• Set your router to receive automatic updates from the manufacturer.
  • Enable logging to record where people are going.

How can someone steal my Wi-Fi?

Someone could steal your Wi-Fi if your network isn’t secured by a password. This means anyone can connect without needing to log in. Other ways your Wi-Fi could be stolen include:

  • You gave out your Wi-Fi password and didn’t change it.
  • You’re using the default router login info.
  • Your device is infected with malware that stole your Wi-Fi password.

Is it illegal to steal Wi-Fi?

Technically, it’s illegal to steal Wi-Fi. According to the 1986 Computer Fraud and Abuse Act, if someone hacks into your Wi-Fi without your permission, this is a misdemeanor or felony in most states today.

FAQs


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How can I check who’s using my Wi-Fi?

You can check who’s using your Wi-Fi by opening up your router’s network map or by using a Wi-Fi survey app like NetSpot.


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How do I stop my neighbors from using my Wi-Fi?

You can easily stop your neighbors from using your Wi-Fi by changing the Wi-Fi network name and password:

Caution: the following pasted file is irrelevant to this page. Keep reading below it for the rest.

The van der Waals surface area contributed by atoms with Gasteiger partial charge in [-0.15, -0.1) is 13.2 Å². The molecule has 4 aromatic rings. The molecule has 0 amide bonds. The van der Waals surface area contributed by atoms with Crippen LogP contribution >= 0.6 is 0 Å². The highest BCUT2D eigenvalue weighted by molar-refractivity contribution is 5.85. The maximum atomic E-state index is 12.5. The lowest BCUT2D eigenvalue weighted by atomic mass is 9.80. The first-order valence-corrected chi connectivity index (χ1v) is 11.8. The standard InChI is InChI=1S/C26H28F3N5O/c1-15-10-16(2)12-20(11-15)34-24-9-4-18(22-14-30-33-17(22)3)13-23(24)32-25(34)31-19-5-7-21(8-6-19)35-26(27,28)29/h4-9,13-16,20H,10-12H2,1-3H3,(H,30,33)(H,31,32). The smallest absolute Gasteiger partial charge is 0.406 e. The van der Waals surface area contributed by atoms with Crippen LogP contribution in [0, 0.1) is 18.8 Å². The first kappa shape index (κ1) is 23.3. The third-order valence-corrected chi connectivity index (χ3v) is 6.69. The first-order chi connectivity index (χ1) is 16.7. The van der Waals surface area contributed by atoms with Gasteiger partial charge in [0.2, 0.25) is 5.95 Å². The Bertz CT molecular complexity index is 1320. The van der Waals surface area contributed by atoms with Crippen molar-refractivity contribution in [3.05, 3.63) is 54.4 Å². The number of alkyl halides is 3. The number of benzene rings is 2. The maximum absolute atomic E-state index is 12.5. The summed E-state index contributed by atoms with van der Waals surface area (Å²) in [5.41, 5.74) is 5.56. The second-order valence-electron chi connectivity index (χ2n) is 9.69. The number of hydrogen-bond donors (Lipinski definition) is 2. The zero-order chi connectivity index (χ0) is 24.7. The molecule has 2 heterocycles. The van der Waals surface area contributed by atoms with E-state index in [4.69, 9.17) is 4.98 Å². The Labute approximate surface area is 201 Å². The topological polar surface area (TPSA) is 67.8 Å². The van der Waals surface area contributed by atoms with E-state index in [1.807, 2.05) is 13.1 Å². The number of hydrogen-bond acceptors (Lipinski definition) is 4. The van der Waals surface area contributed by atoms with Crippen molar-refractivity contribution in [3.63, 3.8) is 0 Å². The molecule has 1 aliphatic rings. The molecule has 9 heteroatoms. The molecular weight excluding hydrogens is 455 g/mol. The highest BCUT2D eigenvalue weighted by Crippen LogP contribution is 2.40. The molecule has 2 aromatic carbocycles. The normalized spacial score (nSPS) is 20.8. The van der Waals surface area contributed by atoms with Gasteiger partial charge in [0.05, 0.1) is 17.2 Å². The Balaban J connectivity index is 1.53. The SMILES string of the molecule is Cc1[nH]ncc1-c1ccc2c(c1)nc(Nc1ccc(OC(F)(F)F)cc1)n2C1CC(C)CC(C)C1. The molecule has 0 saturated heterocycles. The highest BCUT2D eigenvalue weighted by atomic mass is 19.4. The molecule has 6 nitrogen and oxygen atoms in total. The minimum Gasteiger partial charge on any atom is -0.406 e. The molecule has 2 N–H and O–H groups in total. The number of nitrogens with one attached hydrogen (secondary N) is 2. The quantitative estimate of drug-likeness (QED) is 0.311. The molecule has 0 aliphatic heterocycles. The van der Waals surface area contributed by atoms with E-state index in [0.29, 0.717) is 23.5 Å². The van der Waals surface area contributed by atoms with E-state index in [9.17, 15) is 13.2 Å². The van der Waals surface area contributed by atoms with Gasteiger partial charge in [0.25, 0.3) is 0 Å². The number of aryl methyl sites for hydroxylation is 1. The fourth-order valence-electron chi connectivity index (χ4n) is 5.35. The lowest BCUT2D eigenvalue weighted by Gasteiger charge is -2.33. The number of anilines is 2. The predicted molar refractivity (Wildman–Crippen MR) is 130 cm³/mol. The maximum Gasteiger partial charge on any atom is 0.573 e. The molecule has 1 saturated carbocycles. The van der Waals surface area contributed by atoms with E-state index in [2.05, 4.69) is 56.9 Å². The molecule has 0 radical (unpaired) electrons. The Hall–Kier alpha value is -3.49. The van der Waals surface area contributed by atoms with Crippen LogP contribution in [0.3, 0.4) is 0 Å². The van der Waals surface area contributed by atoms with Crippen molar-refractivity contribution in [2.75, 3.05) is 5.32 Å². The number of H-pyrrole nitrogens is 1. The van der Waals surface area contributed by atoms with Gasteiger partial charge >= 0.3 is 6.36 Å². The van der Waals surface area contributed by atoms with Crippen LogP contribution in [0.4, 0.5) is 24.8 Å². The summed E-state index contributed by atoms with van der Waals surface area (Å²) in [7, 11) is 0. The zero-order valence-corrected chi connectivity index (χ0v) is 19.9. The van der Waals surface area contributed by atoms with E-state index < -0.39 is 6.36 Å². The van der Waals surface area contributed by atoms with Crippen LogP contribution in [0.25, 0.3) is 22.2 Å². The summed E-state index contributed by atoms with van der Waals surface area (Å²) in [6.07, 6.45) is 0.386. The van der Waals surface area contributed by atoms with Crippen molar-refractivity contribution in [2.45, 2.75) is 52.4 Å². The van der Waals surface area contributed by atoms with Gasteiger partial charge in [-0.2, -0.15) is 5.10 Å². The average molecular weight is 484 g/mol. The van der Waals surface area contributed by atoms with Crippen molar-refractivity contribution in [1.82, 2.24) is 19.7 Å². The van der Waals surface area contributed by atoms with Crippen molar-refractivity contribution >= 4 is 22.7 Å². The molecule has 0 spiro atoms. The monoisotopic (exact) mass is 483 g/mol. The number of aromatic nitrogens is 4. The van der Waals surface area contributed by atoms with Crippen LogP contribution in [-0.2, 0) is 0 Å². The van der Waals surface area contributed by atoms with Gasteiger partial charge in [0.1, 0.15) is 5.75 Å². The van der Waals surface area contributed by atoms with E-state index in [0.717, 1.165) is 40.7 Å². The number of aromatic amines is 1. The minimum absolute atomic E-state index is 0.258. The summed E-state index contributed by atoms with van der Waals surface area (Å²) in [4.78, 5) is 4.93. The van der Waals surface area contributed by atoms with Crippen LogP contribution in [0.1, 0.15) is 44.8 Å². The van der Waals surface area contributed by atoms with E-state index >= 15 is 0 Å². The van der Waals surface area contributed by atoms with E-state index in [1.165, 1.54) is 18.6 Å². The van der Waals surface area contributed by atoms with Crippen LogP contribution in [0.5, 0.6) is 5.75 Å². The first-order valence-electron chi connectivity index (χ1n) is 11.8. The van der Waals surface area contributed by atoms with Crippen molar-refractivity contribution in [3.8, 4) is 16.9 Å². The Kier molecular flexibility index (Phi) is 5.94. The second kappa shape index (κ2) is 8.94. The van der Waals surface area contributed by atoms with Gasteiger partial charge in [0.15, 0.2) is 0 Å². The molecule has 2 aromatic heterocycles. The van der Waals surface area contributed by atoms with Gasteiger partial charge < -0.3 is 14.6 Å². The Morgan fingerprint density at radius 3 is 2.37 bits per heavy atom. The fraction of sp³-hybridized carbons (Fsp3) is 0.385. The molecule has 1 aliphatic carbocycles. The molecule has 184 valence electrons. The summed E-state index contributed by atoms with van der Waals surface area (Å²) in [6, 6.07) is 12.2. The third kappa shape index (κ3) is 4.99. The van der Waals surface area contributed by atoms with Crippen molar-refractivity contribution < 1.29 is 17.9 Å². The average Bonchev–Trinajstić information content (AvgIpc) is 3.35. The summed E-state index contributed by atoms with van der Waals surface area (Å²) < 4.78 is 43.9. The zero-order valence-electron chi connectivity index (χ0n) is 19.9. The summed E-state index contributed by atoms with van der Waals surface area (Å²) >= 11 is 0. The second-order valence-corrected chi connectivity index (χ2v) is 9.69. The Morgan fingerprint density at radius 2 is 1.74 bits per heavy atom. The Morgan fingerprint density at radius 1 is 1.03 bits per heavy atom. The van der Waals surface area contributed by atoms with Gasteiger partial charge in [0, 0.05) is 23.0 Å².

1. Open your router’s Wi-Fi settings.
  2. Update your Wi-Fi network name (SSID).
  3. Change your Wi-Fi password.
  4. Save your changes.

Changing the password also kicks all devices off your wireless connection, so neighbors would need to ask you for the new password to use your Wi-Fi again.


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Is there an app that kicks people off Wi-Fi?

WiFi Guard and Wi-Fi Blocker are third-party apps that will help kick people off your network. But you could also change your Wi-Fi password, which is more secure because these apps require access to your router in order to work.

Bottom line

Although it may be easy to set it and forget it, updating your router and Wi-Fi security settings is important. Not only does this keep freeloading neighbors off your network, but it keeps your internet connection working smoothly.

If you are still concerned about Wi-Fi thieves, consider one of the best VPN routers to protect every internet-connected device in your home.

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Author Details
John Gormally is a seasoned global cybersecurity expert, freelance writer, and blogger. With a mix of 25 years in technology sales, marketing, and content creating, John enjoys sharing his experiences with the business community through his various writing projects.